I loved the protoss storyline almost right up to the end when the protoss fought Amon. Getting to understand the history of the protoss and gain an insider’s perspective on the mysterious alien race was great. Seeing a XelNaga, and even fighting one was awesome. The only issue I had with the storyline was the conclusion. I didn’t really understand why Kerrigan became a [spoiler alert] flying humanoid Phoenix thing that’s suppose to be a Xel Naga, that’s when I felt things got a little too weird for my liking.
Campaign gameplay was great, the unit customisation was pretty fun, although I would have preferred if we could try the units in battle first like in HotS, and I also felt some units were really overpowered, like Dark Templars that will respawn at your base and adepts with amazing teleportation abilities.
There were several cool missions that involved fighting on a moving platform, multiple search and destroy missions that made the campaign gameplay ever changing so so dynamic it was impossible to get bored of. Controlling heroes in special missions was awesome too, especially when you can hijack robotic units as Karax and have Whirlwind abilities as Fenix that just seems to decimate your enemies as if you were a paper shredder, and they were…paper.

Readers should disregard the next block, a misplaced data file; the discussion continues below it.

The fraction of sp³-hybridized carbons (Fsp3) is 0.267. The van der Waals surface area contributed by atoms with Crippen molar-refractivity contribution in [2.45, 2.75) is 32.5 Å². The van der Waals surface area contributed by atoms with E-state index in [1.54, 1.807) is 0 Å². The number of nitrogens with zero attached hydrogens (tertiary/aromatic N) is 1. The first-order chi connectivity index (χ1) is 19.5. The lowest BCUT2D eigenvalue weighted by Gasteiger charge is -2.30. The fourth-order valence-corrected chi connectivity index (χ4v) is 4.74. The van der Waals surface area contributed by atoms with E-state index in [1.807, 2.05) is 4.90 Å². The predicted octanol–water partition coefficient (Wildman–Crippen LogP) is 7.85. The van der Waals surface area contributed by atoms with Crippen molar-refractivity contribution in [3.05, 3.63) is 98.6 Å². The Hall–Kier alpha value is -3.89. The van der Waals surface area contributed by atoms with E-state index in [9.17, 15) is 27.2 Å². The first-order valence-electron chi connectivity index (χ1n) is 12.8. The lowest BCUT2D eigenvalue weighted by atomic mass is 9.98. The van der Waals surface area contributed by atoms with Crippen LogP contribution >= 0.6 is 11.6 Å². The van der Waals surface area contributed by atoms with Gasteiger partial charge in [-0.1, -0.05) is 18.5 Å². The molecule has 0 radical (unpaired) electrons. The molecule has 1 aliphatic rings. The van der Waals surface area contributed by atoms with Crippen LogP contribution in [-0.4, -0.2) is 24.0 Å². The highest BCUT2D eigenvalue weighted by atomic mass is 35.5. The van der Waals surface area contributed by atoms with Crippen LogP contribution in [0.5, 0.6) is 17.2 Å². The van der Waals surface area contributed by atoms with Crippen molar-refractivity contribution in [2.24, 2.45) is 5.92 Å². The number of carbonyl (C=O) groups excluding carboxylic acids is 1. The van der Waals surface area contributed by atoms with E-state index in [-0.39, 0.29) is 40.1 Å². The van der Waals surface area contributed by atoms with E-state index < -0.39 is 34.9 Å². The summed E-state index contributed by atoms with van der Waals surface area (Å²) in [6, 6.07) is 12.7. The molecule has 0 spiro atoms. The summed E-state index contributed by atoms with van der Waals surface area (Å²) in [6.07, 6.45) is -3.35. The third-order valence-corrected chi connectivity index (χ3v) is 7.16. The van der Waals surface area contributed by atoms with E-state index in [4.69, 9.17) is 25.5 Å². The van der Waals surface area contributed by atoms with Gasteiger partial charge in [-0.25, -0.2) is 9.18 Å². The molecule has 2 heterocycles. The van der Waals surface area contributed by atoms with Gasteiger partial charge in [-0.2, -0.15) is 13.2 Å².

I don’t recall having that much fun in gameplay in HotS and most certainly, LotV is worth being called a stand-alone game by itself.
Legacy of the Void introduces many new styles of gameplay, one of them being co-op mode. You have straightforward missions involving overcoming a final boss or simply surviving for a certain period of time. You also get slightly more complicated missions such as collecting unique resources in order to progress. What’s great about it is that you get to interact with other humans online and not just AIs, and at the same time, it is much more relaxed than a competitive deathmatch.